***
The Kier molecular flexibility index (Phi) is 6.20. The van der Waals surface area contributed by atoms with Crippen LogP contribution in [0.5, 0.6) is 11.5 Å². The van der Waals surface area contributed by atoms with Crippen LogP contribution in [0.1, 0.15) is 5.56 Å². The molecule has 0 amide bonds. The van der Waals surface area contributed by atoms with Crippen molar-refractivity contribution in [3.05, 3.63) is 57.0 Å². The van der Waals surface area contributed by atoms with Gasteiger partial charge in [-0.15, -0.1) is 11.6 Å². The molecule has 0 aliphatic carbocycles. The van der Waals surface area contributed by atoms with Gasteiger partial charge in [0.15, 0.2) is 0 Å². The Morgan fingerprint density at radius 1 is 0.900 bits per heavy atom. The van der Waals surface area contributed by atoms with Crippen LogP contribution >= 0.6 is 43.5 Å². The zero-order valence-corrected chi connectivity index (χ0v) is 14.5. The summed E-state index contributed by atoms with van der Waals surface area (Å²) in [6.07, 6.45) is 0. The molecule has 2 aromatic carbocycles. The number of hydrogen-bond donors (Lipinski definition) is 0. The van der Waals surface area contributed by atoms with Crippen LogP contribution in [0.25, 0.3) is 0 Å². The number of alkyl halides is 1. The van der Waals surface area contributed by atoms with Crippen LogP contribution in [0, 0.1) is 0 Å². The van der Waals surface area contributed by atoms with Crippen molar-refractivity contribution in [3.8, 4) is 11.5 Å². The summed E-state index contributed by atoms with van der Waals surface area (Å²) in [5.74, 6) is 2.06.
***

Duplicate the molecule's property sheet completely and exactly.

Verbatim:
The Kier molecular flexibility index (Phi) is 6.20. The van der Waals surface area contributed by atoms with Crippen LogP contribution in [0.5, 0.6) is 11.5 Å². The van der Waals surface area contributed by atoms with Crippen LogP contribution in [0.1, 0.15) is 5.56 Å². The molecule has 0 amide bonds. The van der Waals surface area contributed by atoms with Crippen molar-refractivity contribution in [3.05, 3.63) is 57.0 Å². The van der Waals surface area contributed by atoms with Gasteiger partial charge in [-0.15, -0.1) is 11.6 Å². The molecule has 0 aliphatic carbocycles. The van der Waals surface area contributed by atoms with Gasteiger partial charge in [0.15, 0.2) is 0 Å². The Morgan fingerprint density at radius 1 is 0.900 bits per heavy atom. The van der Waals surface area contributed by atoms with Crippen LogP contribution >= 0.6 is 43.5 Å². The zero-order valence-corrected chi connectivity index (χ0v) is 14.5. The summed E-state index contributed by atoms with van der Waals surface area (Å²) in [6.07, 6.45) is 0. The molecule has 2 aromatic carbocycles. The number of hydrogen-bond donors (Lipinski definition) is 0. The van der Waals surface area contributed by atoms with Crippen LogP contribution in [0.25, 0.3) is 0 Å². The number of alkyl halides is 1. The van der Waals surface area contributed by atoms with Crippen LogP contribution in [0, 0.1) is 0 Å². The van der Waals surface area contributed by atoms with Crippen molar-refractivity contribution in [3.8, 4) is 11.5 Å². The summed E-state index contributed by atoms with van der Waals surface area (Å²) in [5.74, 6) is 2.06.